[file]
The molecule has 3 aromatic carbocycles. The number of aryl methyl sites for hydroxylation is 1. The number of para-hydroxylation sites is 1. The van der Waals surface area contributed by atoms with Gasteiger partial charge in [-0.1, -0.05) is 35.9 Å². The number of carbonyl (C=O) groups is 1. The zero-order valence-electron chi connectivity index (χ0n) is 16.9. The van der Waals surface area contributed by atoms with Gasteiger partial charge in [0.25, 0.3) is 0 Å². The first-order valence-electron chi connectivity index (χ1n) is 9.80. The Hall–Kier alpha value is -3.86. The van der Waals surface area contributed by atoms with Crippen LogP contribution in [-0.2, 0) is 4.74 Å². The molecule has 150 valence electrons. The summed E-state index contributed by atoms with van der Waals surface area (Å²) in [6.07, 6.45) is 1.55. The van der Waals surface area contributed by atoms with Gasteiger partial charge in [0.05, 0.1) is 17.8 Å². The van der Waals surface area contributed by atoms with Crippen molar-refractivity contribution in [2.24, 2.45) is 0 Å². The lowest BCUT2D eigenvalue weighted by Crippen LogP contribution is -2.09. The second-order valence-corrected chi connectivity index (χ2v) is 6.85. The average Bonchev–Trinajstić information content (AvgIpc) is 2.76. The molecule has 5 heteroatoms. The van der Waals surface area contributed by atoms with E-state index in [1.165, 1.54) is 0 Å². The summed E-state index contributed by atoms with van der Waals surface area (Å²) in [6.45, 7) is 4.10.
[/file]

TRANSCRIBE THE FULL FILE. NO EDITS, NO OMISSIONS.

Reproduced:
The molecule has 3 aromatic carbocycles. The number of aryl methyl sites for hydroxylation is 1. The number of para-hydroxylation sites is 1. The van der Waals surface area contributed by atoms with Gasteiger partial charge in [-0.1, -0.05) is 35.9 Å². The number of carbonyl (C=O) groups is 1. The zero-order valence-electron chi connectivity index (χ0n) is 16.9. The van der Waals surface area contributed by atoms with Gasteiger partial charge in [0.25, 0.3) is 0 Å². The first-order valence-electron chi connectivity index (χ1n) is 9.80. The Hall–Kier alpha value is -3.86. The van der Waals surface area contributed by atoms with Crippen LogP contribution in [-0.2, 0) is 4.74 Å². The molecule has 150 valence electrons. The summed E-state index contributed by atoms with van der Waals surface area (Å²) in [6.07, 6.45) is 1.55. The van der Waals surface area contributed by atoms with Gasteiger partial charge in [0.05, 0.1) is 17.8 Å². The van der Waals surface area contributed by atoms with Crippen molar-refractivity contribution in [2.24, 2.45) is 0 Å². The lowest BCUT2D eigenvalue weighted by Crippen LogP contribution is -2.09. The second-order valence-corrected chi connectivity index (χ2v) is 6.85. The average Bonchev–Trinajstić information content (AvgIpc) is 2.76. The molecule has 5 heteroatoms. The van der Waals surface area contributed by atoms with E-state index in [1.165, 1.54) is 0 Å². The summed E-state index contributed by atoms with van der Waals surface area (Å²) in [6.45, 7) is 4.10.